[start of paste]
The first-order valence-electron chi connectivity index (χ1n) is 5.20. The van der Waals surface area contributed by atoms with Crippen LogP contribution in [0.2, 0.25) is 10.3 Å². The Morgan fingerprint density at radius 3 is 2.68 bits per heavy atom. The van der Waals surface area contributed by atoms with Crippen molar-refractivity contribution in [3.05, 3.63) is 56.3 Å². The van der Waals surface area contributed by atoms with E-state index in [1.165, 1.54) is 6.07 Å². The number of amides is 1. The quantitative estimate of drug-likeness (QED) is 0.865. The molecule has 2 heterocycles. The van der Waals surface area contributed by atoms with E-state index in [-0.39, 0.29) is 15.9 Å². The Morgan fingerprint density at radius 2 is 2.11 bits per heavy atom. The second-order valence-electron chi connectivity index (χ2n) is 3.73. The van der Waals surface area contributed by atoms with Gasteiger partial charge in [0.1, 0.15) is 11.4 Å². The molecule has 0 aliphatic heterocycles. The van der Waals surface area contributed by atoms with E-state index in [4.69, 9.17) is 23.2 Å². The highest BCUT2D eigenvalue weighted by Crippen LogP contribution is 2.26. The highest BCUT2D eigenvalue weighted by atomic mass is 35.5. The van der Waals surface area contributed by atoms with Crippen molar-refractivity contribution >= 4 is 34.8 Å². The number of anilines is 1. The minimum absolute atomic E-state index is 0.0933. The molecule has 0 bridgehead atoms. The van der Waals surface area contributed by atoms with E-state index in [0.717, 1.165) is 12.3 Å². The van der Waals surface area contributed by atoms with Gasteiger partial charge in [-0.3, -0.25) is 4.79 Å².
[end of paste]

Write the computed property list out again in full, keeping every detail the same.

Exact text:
The first-order valence-electron chi connectivity index (χ1n) is 5.20. The van der Waals surface area contributed by atoms with Crippen LogP contribution in [0.2, 0.25) is 10.3 Å². The Morgan fingerprint density at radius 3 is 2.68 bits per heavy atom. The van der Waals surface area contributed by atoms with Crippen molar-refractivity contribution in [3.05, 3.63) is 56.3 Å². The van der Waals surface area contributed by atoms with E-state index in [1.165, 1.54) is 6.07 Å². The number of amides is 1. The quantitative estimate of drug-likeness (QED) is 0.865. The molecule has 2 heterocycles. The van der Waals surface area contributed by atoms with E-state index in [-0.39, 0.29) is 15.9 Å². The Morgan fingerprint density at radius 2 is 2.11 bits per heavy atom. The second-order valence-electron chi connectivity index (χ2n) is 3.73. The van der Waals surface area contributed by atoms with Gasteiger partial charge in [0.1, 0.15) is 11.4 Å². The molecule has 0 aliphatic heterocycles. The van der Waals surface area contributed by atoms with E-state index in [4.69, 9.17) is 23.2 Å². The highest BCUT2D eigenvalue weighted by Crippen LogP contribution is 2.26. The highest BCUT2D eigenvalue weighted by atomic mass is 35.5. The van der Waals surface area contributed by atoms with Crippen molar-refractivity contribution >= 4 is 34.8 Å². The number of anilines is 1. The minimum absolute atomic E-state index is 0.0933. The molecule has 0 bridgehead atoms. The van der Waals surface area contributed by atoms with E-state index in [0.717, 1.165) is 12.3 Å². The van der Waals surface area contributed by atoms with Gasteiger partial charge in [-0.3, -0.25) is 4.79 Å².